Jon also always has and always will impress me. He is the calm and level. Pretty easy going and pops out these insightful notions that leave me wondering, “how the heck did I never notice that before?” He is on another giant horse, and I don’t know how he pulls off his mounts. Jeeter is still moving and Jon has his foot in the stirrup and is just up and flying home. It’s quite impressive. He also has an incredible reach from up there that I am not sure how he works out. We need to keep it in mind too. Although he is pulling off some super human feats, he is not granted go-go-gadget arms.

Matt brings a lot of dedication. He really does practice and work hard, going to the gym on days he’s not riding. He takes it seriously. And I really like him on Hero. I think he is still relaxing into his groove on him, sorting out the little things like bitting, but the pony seems so suited to him. Matt is also easy, he will pop into any race in any position, whatever the rest of the team needs. His vaults are solid and he has recovered well from his shoulder injury last summer. This was his first competition back and he was only out to one team competition on Hero last year before he broke himself, I think.

For me I was super disappointed. I have worked all winter on my mounting races and had really psyched myself up all week to kick butt in them. So sitting them out sucked. I rode in almost all of the other races, but I felt like I was hardly performing and I know I really killed my team. Being the super stars they are they did not make me feel bad about that. But it still sucked. I didn’t go out and bomb each race, and really made very few mistakes, but I was really rather slow. I am generally a steady solid player. Clean and steady. So this wasn’t completely out of character, just really slow to the extreme. And I know I cost us. And that really wicked Adrenalin rush that comes with a sweet clean race just wasn’t coming since I wasn’t getting those wicked smooth races. They were more cobbled together, limped through mediocre practice runs. But that’s ok. It was just one competition.

I don’t intend to sound like I am beating myself up, crap happens. I am recognizing it and moving on so I can kill it more effectively at the next competition.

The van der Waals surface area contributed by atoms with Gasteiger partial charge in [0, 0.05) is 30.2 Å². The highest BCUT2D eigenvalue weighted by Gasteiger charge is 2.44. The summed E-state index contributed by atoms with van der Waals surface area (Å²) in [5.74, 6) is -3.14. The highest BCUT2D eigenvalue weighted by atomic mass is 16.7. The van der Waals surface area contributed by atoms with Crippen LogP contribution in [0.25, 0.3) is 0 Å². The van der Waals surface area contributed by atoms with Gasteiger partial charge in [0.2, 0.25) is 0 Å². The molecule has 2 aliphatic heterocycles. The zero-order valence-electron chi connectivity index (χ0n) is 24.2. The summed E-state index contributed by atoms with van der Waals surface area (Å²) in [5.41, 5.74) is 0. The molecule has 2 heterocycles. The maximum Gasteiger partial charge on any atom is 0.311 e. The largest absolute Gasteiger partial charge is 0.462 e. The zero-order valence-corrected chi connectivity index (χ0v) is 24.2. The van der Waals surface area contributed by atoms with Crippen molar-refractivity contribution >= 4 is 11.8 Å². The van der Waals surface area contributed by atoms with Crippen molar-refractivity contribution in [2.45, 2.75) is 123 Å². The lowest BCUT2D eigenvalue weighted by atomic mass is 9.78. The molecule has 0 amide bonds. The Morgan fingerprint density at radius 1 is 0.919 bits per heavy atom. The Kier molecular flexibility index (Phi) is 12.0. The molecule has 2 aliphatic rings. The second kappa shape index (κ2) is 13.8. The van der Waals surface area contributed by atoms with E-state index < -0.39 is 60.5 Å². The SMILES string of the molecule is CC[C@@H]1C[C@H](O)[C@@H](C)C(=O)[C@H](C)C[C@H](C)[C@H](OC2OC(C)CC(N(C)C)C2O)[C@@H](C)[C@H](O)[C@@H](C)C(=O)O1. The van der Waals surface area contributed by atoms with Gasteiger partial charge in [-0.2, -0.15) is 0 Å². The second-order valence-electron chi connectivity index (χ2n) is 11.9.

It’s been just over a week and I am still sore just sitting and walking. Stupid stupid thigh. I was hoping to ride this past weekend but since I was still sore I decided to play it safe and keep my feet on the ground. I have four more weeks until MA2 to be fully healed so I am going to wait a little longer before I mount back up. I keep running over in my head some things I want to work on. And my practice field is set up and calling my name. “Krista, come play!” But it’s got to wait. I am going to try for Wednesday or Thursday. And maybe wrap my thigh like Cindy told me to for session 2 and 3 (and I literally waived her off – I should have listened to you Cindy).

And again I want to reflect on Poe. Sometimes I get bored with him. He is a fully made games pony these days. And I must say I feel like I did a damn good job training him to be one fine competitor. He has a smart level head and a cool demeanor. He knows “stand” and “wait” and he listens. On weekends like this past one when I was not fully myself, having a pony like him was nothing but aces. All of the work, and there was a LOT of work, that went into his training, came out and proved itself. I could trust him and I could depend on him and he took care of me. And yeah I could probably slack off on his fittness and he probably doesn’t need to be put through as much practice now as I put him through, but doing all of that really pays off.

In the end you earn what you get. If I half assed my training and his training all winter then last weekend would have sucked a lot more for myself and Poe as well as for my team.

And now, bring on MA2!

Mounted Games DEMO ~ PA Horse World Expo

Friday we worked the MGAA booth at the Pennsylvania Horse World Expo, and Saturday we returned to take part in the MGAA demo.  It was slated for 4pm on Saturday  in the large arena and we had a full hour.

Simon at Kelly's getting dressed to leave.

Leading up to the demo day, Simon got to stay at our friend Kelly’s barn for the weekend, where he soaked up her loving hospitality. 

Simon loves stalls, and would prefer to be stabled part of the time versus a full time pasture pony.  So he loved having his very own stall for a few days, although he did follow their pony, Nicky’s example and let himself out Thursday night to frolic around.